“The jury has listened to us, it’s time for the premier to listen to the jury. We don’t want this waste in South Australia. Not here, not anywhere”. ANFA co-chair Sue Coleman-Haseldine

ANFA Media Release

11th November 2016

Time for Premier Weatherill to listen to the jury on radioactive waste

Traditional Owners and members of the Aboriginal-led Australian Nuclear Free Alliance (ANFA) have welcomed the Citizen’s Jury’s recommendation to reject an international high level radioactive waste dump for South Australia.

Throughout both the Royal Commission and Citizens Jury processes concerns of potential bias have been raised. The consultancy firm hired by the Royal Commission, Jacobs MCM, has clear links to the nuclear industry. The economic report was written by Charles McCombie and Neil Chapman, the president and vice president of the Association for Regional and International Underground Storage (ARIUS). A further example of bias was that the Citizen Jurors were asked to nominate ‘witnesses’ they wished to speak to, but DemocracyCo added three people to the witness list ‒ all of them pro-nuclear ‒ without the Jurors’ knowledge or consent.

ANFA members are concerned by SA premier Jay Weatherill’s suggestion that he may not heed the jury’s recommendations: “This jury doesn’t believe the present proposal should be taken forward but we need to take into account a whole range of other broad community views[1]“.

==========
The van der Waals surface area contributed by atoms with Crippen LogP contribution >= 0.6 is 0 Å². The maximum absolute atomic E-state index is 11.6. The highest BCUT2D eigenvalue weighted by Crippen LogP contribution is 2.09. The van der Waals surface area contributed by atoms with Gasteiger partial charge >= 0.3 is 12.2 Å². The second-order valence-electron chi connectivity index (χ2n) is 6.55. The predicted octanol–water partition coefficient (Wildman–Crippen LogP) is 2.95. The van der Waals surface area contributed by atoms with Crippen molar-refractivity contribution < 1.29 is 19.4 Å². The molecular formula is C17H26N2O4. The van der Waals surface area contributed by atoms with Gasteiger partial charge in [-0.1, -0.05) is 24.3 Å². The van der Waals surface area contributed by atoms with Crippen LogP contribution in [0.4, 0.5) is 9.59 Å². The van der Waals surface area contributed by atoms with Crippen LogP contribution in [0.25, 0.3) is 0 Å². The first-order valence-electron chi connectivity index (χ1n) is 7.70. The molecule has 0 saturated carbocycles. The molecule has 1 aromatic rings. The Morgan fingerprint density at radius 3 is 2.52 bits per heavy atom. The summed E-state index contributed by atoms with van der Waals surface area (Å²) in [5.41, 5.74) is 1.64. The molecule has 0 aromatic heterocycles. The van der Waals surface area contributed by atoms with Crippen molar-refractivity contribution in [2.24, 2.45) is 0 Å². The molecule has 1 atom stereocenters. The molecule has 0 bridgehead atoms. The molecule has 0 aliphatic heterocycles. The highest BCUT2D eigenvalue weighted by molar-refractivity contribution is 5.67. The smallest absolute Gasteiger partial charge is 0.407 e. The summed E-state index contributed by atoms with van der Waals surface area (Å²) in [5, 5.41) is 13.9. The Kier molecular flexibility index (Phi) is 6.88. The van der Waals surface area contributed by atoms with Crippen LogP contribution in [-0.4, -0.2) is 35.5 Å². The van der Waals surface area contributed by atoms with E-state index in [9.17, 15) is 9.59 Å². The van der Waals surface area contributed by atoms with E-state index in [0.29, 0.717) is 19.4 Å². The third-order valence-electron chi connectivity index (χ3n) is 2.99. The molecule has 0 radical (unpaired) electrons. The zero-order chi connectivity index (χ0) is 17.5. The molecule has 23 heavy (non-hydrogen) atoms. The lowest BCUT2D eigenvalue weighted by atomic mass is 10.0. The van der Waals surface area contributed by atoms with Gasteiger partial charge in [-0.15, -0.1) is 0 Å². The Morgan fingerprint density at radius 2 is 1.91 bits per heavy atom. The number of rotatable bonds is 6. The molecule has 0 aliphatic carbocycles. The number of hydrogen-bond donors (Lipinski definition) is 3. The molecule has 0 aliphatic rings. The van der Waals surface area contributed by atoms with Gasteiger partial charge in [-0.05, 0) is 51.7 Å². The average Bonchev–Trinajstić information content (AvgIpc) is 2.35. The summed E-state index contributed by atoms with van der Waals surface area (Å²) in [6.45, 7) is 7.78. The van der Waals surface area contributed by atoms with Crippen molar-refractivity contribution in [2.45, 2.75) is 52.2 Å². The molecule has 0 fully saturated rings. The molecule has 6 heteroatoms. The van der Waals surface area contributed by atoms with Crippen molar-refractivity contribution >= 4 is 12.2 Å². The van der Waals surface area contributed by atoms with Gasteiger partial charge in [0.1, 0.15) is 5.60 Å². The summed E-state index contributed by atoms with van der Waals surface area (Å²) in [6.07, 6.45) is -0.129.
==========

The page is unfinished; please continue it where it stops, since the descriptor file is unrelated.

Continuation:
Kokatha-Mula woman Sue Coleman-Haseldine is a co-chair of the Australian Nuclear Free Alliance, in response to Premier Weatherill’s comments she said “The jury has listened to us, it’s time for the premier to listen to the jury. We don’t want this waste in South Australia. Not here, not anywhere”.

Aboriginal people travelled to Adelaide from across the state to share their concerns with the 350 jurors at the Indigenous session held on Saturday 5th November.  Many others who would have liked to have been there were unable to attend but those present were able to convey their heartfelt concerns for protecting country and culture.

Vivienne McKenzie, Adnyamantha elder who has been campaigning to protect her traditional lands from radioactive waste told the jury “If you make the decision to let a waste dump be in this state, you will go down in history and have this on your conscience.  What are you going to tell your children? ‘I was a juror, I gave the decision to have a waste dump.’  We will be history in the making. Really think about it, think from your heart, don’t think about money, there is no money in this.  They are tricking everybody.”

In its recommendation, the jury stated “There is a lack of Aboriginal consent. We believe that the government should accept that the Elders have said no and stop ignoring their opinions. The Aboriginal people of South Australia (and Australia) continue to be neglected and ignored by all levels of government instead of being respected and treated as equals.”

Sue Coleman-Haseldine concluded:” ANFA members are pleased that the Jurors listened to the voices heard at the Indigenous session. Now it’s time for the Premier to listen too.”

Further comment: ANFA co-chair Sue Coleman-Haseldine 0458 544 593